Vicenza - Veneto
the countryside of the Veneto begins to swell upward toward the Berici
Hills, halfway along the road from Padova to Verona, you will find
the town of Vicenza. Nestled in the conflux of the Retrone and the
Bacchiglione rivers, it is known both as "Palladio's Town"
and "Mainland Venice." The production of cotton, paper,
gold jewelry and computer components is common. This latest addition
has made Vicenza one of the wealthier cities in Italy.
The prehistoric inhabitants of Vicenza date back to the 9th century B.C. A Roman presence was felt in the area as early the 2nd century B.C. Vicetia, as it was known, was declared a Roman "municipium," or a city of the second highest rank, in 49 B.C.
Under the 15th and 16th century government of the Serene Republic, Vicenza's appearance changed drastically and it earned the name "Mainland Venice." This was due mainly to the work of the famous architect Andrea Palladio (1508-1580), who fled to Vicenza from nearby Padua at the age of 13. Palladio designed a series of villas for noble patrons that made him architecturally famous. One of his most well-known creations is La Rotunda, commissioned for a papal prelate in 1566. It is situated atop a hill with a dome inspired by the Pantheon and four facades that look out in four directions.
The city was occupied by Napoleon in 1796 and was transferred to Austrian control in 1806. Hopeful for liberation, it participated in the Risorgimento movement, but was not inducted into the New Kingdom of Italy until 1848.
The Teatro Olimpico was begun by Palladio in 1580 and finished by Scamozzi after Palladio's death. A testament to Renaissance architecture, its design was based on Palladio's study of Roman structures. If you walk into the theater you will find a mesmerizing street scene carved into the very foundations of the stage. This miniature city is modeled on the ancient Greek City of Thebes. The theater opened in 1585 and was restored in 1934. In the summer, it is alive with dramas and comedies.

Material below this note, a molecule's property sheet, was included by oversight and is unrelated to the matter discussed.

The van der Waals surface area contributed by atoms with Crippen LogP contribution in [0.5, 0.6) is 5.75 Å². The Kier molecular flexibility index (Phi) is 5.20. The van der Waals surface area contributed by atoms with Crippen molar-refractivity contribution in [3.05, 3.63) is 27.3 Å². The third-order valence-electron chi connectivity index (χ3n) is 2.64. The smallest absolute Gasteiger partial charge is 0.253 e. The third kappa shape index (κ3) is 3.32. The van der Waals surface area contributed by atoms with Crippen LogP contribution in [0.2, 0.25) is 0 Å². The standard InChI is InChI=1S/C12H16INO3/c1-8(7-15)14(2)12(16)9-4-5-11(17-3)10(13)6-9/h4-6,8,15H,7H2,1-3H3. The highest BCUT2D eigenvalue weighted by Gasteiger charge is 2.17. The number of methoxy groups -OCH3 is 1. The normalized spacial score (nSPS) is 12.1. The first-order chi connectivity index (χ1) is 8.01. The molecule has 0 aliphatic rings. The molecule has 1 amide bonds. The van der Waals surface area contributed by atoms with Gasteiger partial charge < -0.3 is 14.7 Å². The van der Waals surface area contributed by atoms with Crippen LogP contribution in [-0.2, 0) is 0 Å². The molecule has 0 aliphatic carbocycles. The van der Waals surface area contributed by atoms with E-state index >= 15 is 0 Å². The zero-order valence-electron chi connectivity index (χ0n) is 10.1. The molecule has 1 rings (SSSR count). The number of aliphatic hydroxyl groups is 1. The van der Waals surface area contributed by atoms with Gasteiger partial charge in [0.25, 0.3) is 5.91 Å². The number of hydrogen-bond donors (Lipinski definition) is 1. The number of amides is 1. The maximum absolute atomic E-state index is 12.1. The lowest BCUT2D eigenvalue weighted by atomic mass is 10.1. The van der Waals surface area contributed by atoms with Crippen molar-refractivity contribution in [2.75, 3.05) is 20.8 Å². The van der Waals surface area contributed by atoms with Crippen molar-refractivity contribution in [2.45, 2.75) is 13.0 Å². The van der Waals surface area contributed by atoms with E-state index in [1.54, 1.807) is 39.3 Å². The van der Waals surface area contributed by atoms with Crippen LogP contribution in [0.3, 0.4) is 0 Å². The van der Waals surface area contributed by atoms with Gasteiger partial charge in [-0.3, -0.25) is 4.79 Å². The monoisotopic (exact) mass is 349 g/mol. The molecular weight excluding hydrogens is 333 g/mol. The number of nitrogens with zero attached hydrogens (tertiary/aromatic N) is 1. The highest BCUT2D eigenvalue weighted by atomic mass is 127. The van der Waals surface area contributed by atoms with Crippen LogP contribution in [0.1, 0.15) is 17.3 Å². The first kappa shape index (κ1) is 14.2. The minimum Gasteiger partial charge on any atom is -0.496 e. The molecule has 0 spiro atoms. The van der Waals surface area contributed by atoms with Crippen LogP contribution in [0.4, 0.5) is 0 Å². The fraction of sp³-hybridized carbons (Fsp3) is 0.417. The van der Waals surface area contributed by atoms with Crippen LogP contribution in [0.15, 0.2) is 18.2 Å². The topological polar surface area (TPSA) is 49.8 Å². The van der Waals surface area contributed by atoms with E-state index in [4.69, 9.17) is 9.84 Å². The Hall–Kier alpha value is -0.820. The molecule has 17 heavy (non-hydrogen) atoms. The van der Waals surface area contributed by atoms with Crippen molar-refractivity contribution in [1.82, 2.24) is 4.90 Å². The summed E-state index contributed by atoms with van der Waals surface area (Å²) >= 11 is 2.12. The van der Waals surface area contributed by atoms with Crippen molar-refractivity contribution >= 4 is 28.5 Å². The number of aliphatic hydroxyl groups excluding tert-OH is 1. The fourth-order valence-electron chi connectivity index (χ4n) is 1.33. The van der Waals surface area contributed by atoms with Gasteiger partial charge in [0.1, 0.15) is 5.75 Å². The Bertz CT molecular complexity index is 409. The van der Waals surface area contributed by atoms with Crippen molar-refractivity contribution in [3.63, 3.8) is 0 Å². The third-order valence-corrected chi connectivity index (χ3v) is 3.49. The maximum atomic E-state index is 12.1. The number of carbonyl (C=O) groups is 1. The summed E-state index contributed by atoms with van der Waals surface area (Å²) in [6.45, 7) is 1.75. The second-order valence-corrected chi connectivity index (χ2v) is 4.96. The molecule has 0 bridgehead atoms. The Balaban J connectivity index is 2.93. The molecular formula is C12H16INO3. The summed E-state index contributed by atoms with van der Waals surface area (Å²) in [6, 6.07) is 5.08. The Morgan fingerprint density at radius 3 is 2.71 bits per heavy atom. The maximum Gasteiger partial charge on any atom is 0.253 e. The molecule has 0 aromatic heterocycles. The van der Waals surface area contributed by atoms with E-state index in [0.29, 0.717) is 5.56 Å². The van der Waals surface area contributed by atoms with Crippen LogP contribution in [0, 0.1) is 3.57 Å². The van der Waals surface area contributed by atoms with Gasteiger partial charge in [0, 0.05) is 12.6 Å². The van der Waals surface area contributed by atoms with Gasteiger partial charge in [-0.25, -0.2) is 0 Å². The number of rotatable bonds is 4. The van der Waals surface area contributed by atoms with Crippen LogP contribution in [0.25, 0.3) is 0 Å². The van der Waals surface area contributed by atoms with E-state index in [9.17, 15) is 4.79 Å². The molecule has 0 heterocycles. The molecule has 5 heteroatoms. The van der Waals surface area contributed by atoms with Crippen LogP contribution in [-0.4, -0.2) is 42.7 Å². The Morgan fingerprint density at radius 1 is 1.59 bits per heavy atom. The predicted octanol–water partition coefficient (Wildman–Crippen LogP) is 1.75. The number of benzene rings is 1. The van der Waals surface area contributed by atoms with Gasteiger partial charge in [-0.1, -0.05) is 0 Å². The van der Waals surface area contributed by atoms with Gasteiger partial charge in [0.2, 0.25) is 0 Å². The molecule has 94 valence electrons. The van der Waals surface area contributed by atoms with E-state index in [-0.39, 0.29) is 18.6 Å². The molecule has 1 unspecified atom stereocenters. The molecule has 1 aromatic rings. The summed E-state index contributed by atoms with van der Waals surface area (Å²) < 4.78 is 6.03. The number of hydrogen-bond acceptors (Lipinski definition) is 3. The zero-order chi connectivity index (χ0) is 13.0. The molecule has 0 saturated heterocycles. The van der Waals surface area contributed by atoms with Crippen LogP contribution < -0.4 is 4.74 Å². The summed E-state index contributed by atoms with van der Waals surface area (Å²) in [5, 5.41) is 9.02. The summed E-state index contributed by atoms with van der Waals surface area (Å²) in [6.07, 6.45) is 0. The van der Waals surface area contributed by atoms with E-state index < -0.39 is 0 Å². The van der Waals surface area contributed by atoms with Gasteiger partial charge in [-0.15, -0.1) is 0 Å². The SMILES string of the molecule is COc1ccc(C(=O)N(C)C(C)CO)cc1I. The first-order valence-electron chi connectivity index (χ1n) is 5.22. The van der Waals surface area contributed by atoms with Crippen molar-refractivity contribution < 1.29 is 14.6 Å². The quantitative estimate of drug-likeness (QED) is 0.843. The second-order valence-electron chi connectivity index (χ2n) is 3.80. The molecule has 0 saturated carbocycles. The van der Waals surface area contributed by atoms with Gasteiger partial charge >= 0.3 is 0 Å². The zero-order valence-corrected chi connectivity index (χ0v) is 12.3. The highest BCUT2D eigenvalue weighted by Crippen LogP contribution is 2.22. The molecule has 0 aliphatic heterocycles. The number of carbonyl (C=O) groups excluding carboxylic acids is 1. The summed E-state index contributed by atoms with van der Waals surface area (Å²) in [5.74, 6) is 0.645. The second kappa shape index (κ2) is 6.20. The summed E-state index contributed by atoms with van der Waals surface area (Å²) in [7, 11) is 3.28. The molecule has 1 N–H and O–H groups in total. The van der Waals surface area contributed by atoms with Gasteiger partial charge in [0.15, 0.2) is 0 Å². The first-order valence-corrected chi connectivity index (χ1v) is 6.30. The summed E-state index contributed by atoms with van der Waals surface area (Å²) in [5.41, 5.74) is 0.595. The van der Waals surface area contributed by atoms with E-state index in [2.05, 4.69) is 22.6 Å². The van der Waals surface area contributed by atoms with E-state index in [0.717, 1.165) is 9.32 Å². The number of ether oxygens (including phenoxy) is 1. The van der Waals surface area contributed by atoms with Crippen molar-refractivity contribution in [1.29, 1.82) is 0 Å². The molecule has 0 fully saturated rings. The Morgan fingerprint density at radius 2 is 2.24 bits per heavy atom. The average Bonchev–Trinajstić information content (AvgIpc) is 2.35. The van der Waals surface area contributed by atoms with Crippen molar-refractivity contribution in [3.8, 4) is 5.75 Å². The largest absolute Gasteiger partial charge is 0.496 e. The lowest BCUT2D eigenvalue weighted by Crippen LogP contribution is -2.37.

Piazza dei Signori hosts the famous Basilica Palladiana. Created by Palladio, it has been added to by other architects and now stands as a towering monument to Vicenza's history and adaptability. The Duomo, destroyed in WWII then rebuilt, is also found in the Piazza dei Signori, situated southwest from the basilica. The Church of Santa Corona was built in 1261 by the Dominicans to house a relic from Christ's throne and is home to several paintings by renowned artists Bellini and Veronese.
In addition, the Autumn Festivity, held in September, has music and a celebration of the harvest. In October, the celebrations continue with the Festivity of the Baccalà to the Vicentina which honors the gift of fish with the preparation of dried salt cod. Also in October are the Agricultural Fair and the Marronata Folk Fair. The Marronata Folk Fair is held in honor of music and the autumnal harvest, including walnuts and other produce. The Festival of Saint Martino is a day of thanks and an agricultural fare, with handicrafts and extensions of native produce. The Tonezza Winter Festival takes place in December and January and is designed to welcome Christmas and winter.